When you buy a property, most people do it with a mortgage.  This means you are leveraging your money with the bank’s/building society’s finance.  Our first investment property cost £104,000 in total and we put down a £25,000 deposit.  So we had leveraged for £79,000.  Leverage is a double-edged sword.  If the property price goes up you see all the profit and if it goes down you see all that downside!  We can explore the ins and outs of leverage in another article.

Other ways to invest in property
Real Estate Investment Trusts (REITs) are another way to invest in property without buying an entire property.  You buy a share of the REIT with other investors and then you own a small percentage of the properties that the REIT holds, and get a return on that percentage.  This is a way to invest without having to build up an entire house deposit to do it yourself.

Your own home
In my opinion the home you live in is NOT an investment or asset because it costs you money every month.  I do not see the flat I live in as an investment because it has a lot of my money tied up in it and it is costing me money every single month (mortgage, maintenance, heat, light, power etc).

You can turn the home you live in into an asset by renting out a room, converting the outhouse into an Airbnb and generating an income from it. Then it is generating an income for you, not just costing you money!

Passive versus active
A lot of people talk about property as a passive income source.  In my opinion, property is not a completely passive investment. It is more of a business. Imagine a scale from passive (doing nothing and collecting the money!) to full time activity working 8 hours a day.  On the full time activity end of the scale is starting a business, which takes a massive amount of energy, and on the other end of the scale is index investing (see below).  Property is somewhere in the middle.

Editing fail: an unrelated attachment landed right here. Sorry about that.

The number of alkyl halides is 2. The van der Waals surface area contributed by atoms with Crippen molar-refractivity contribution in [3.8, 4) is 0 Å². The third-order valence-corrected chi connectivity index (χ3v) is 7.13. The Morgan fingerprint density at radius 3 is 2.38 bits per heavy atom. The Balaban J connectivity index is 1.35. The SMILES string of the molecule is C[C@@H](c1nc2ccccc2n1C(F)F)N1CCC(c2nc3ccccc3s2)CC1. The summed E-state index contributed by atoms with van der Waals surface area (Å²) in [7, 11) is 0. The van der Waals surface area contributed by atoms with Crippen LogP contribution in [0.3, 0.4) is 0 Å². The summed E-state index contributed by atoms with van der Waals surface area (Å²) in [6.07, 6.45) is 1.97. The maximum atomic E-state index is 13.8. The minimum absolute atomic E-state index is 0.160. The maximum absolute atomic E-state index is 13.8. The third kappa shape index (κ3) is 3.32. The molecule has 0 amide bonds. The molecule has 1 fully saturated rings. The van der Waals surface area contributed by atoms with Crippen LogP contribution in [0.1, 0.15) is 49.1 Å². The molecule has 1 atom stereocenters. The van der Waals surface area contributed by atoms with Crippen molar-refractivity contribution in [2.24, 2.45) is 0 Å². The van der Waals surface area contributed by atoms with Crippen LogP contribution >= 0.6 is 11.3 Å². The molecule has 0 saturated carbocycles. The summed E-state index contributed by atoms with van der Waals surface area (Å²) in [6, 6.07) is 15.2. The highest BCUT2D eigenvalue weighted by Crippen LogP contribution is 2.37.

We didn’t want to pay the estate agent management fees and lose 10% of our rental income so we manage our 3 properties ourselves, which means we do a bit more of the work and collect a bit more of the profit.  Last night, our tenant messaged us to say that they are having a problem with their tap and I need to go and fix it (this is not completely passive!)

You can make your property investments more passive by having managers but you have to pay them and this reduces your profitability or return.


Alan & Katie’s strategy
We currently own 3 flats in Basingstoke that are rented out. We manage them ourselves and rent them out ourselves.  They provide a rent return each month and have been a good investment.  We are currently working to sell our investment properties as they are more difficult to manage whilst we are globetrotting!  We bought both these flats before I understood stocks and shares.  

When we sell the properties we are going to take the equity out and invest it into low-cost Vanguard index funds

That was a lot about property!  Next up, stocks and shares!

Stocks and Shares

Way back when I was 20 years old, my dad was investing some of his money.  He got his financial advisor to come around.  He showed up at our house in his flashy convertible car and slick suit and persuaded my dad and me to put our savings into a high-tech, high-growth managed fund that had been performing with good returns for several years.  I had £7,000, which was my entire life savings at that point.  It was enough for a house deposit so I was choosing between buying a house and investing in stocks and shares. 

I invested in the stocks and then a few months later the 2001 stock market crash dot com bubble hit and my fund went from being worth £7,000 all the way down to £1,200.  I lost nearly all my life savings.  I want to swear about it now just thinking about it.